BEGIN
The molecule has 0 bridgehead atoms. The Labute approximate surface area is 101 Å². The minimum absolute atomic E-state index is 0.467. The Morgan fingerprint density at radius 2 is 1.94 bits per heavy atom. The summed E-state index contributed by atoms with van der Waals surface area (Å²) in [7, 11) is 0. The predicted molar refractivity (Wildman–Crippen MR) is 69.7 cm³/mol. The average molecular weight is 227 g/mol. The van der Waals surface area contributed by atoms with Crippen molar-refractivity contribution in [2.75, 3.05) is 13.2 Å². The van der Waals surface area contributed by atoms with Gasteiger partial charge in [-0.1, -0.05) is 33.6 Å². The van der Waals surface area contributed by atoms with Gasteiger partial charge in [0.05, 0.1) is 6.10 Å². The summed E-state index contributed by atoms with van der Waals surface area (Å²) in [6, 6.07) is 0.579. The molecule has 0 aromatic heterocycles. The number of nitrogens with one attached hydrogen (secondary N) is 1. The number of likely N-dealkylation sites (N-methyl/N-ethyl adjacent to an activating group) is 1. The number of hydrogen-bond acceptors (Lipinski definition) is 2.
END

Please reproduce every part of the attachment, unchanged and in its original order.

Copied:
The molecule has 0 bridgehead atoms. The Labute approximate surface area is 101 Å². The minimum absolute atomic E-state index is 0.467. The Morgan fingerprint density at radius 2 is 1.94 bits per heavy atom. The summed E-state index contributed by atoms with van der Waals surface area (Å²) in [7, 11) is 0. The predicted molar refractivity (Wildman–Crippen MR) is 69.7 cm³/mol. The average molecular weight is 227 g/mol. The van der Waals surface area contributed by atoms with Crippen molar-refractivity contribution in [2.75, 3.05) is 13.2 Å². The van der Waals surface area contributed by atoms with Gasteiger partial charge in [-0.1, -0.05) is 33.6 Å². The van der Waals surface area contributed by atoms with Gasteiger partial charge in [0.05, 0.1) is 6.10 Å². The summed E-state index contributed by atoms with van der Waals surface area (Å²) in [6, 6.07) is 0.579. The molecule has 0 aromatic heterocycles. The number of nitrogens with one attached hydrogen (secondary N) is 1. The number of likely N-dealkylation sites (N-methyl/N-ethyl adjacent to an activating group) is 1. The number of hydrogen-bond acceptors (Lipinski definition) is 2.